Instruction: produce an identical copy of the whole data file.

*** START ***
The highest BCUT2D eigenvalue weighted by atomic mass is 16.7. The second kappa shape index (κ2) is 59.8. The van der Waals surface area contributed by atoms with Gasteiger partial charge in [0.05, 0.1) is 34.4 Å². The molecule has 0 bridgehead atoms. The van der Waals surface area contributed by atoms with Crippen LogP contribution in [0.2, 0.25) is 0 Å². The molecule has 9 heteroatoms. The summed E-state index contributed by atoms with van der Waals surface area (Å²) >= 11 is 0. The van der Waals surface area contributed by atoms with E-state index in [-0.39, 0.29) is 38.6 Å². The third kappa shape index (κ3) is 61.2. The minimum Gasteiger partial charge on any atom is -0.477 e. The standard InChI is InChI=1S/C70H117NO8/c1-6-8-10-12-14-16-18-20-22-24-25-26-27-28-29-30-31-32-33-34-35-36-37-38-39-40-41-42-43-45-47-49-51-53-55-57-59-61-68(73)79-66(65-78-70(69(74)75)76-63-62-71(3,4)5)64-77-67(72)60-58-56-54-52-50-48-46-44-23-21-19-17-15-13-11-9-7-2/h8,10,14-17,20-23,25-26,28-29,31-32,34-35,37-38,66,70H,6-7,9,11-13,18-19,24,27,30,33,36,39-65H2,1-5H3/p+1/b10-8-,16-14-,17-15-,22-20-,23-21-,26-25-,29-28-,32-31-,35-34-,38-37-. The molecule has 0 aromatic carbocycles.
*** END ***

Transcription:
The highest BCUT2D eigenvalue weighted by atomic mass is 16.7. The second kappa shape index (κ2) is 59.8. The van der Waals surface area contributed by atoms with Gasteiger partial charge in [0.05, 0.1) is 34.4 Å². The molecule has 0 bridgehead atoms. The van der Waals surface area contributed by atoms with Crippen LogP contribution in [0.2, 0.25) is 0 Å². The molecule has 9 heteroatoms. The summed E-state index contributed by atoms with van der Waals surface area (Å²) >= 11 is 0. The van der Waals surface area contributed by atoms with E-state index in [-0.39, 0.29) is 38.6 Å². The third kappa shape index (κ3) is 61.2. The minimum Gasteiger partial charge on any atom is -0.477 e. The standard InChI is InChI=1S/C70H117NO8/c1-6-8-10-12-14-16-18-20-22-24-25-26-27-28-29-30-31-32-33-34-35-36-37-38-39-40-41-42-43-45-47-49-51-53-55-57-59-61-68(73)79-66(65-78-70(69(74)75)76-63-62-71(3,4)5)64-77-67(72)60-58-56-54-52-50-48-46-44-23-21-19-17-15-13-11-9-7-2/h8,10,14-17,20-23,25-26,28-29,31-32,34-35,37-38,66,70H,6-7,9,11-13,18-19,24,27,30,33,36,39-65H2,1-5H3/p+1/b10-8-,16-14-,17-15-,22-20-,23-21-,26-25-,29-28-,32-31-,35-34-,38-37-. The molecule has 0 aromatic carbocycles.